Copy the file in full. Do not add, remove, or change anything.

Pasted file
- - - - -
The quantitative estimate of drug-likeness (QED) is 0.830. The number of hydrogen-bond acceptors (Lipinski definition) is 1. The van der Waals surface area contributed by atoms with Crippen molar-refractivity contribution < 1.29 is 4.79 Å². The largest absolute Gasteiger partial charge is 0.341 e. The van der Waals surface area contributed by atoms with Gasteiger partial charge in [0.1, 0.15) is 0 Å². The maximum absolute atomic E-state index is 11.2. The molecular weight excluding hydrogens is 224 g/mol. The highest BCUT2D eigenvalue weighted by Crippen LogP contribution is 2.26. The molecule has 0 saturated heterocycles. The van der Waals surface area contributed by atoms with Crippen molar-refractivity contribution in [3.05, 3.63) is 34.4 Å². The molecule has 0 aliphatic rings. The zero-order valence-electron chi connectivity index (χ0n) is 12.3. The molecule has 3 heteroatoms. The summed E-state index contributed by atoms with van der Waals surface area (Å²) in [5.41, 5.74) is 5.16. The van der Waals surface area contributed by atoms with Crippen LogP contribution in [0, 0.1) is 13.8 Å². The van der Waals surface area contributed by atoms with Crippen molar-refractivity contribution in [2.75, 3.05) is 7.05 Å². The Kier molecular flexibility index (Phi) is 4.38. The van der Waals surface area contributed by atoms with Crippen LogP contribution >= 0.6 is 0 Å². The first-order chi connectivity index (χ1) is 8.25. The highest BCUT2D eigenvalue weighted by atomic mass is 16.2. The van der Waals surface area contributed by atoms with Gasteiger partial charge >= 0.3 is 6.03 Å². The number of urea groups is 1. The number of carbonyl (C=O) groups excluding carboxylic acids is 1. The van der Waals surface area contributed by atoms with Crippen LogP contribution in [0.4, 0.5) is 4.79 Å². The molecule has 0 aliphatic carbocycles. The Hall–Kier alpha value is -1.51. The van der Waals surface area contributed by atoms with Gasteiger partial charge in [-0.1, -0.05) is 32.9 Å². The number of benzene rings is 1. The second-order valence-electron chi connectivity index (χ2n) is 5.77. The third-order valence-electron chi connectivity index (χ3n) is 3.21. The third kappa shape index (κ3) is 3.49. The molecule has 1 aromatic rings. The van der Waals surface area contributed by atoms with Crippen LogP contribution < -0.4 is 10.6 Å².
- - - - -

The quantitative estimate of drug-likeness (QED) is 0.830. The number of hydrogen-bond acceptors (Lipinski definition) is 1. The van der Waals surface area contributed by atoms with Crippen molar-refractivity contribution < 1.29 is 4.79 Å². The largest absolute Gasteiger partial charge is 0.341 e. The van der Waals surface area contributed by atoms with Gasteiger partial charge in [0.1, 0.15) is 0 Å². The maximum absolute atomic E-state index is 11.2. The molecular weight excluding hydrogens is 224 g/mol. The highest BCUT2D eigenvalue weighted by Crippen LogP contribution is 2.26. The molecule has 0 saturated heterocycles. The van der Waals surface area contributed by atoms with Crippen molar-refractivity contribution in [3.05, 3.63) is 34.4 Å². The molecule has 0 aliphatic rings. The zero-order valence-electron chi connectivity index (χ0n) is 12.3. The molecule has 3 heteroatoms. The summed E-state index contributed by atoms with van der Waals surface area (Å²) in [5.41, 5.74) is 5.16. The van der Waals surface area contributed by atoms with Crippen LogP contribution in [0, 0.1) is 13.8 Å². The van der Waals surface area contributed by atoms with Crippen molar-refractivity contribution in [2.75, 3.05) is 7.05 Å². The Kier molecular flexibility index (Phi) is 4.38. The van der Waals surface area contributed by atoms with Crippen LogP contribution >= 0.6 is 0 Å². The first-order chi connectivity index (χ1) is 8.25. The highest BCUT2D eigenvalue weighted by atomic mass is 16.2. The van der Waals surface area contributed by atoms with Gasteiger partial charge >= 0.3 is 6.03 Å². The number of urea groups is 1. The number of carbonyl (C=O) groups excluding carboxylic acids is 1. The van der Waals surface area contributed by atoms with Crippen LogP contribution in [0.4, 0.5) is 4.79 Å². The molecule has 0 aliphatic carbocycles. The Hall–Kier alpha value is -1.51. The van der Waals surface area contributed by atoms with Gasteiger partial charge in [-0.1, -0.05) is 32.9 Å². The number of benzene rings is 1. The second-order valence-electron chi connectivity index (χ2n) is 5.77. The third-order valence-electron chi connectivity index (χ3n) is 3.21. The third kappa shape index (κ3) is 3.49. The molecule has 1 aromatic rings. The van der Waals surface area contributed by atoms with Crippen LogP contribution < -0.4 is 10.6 Å².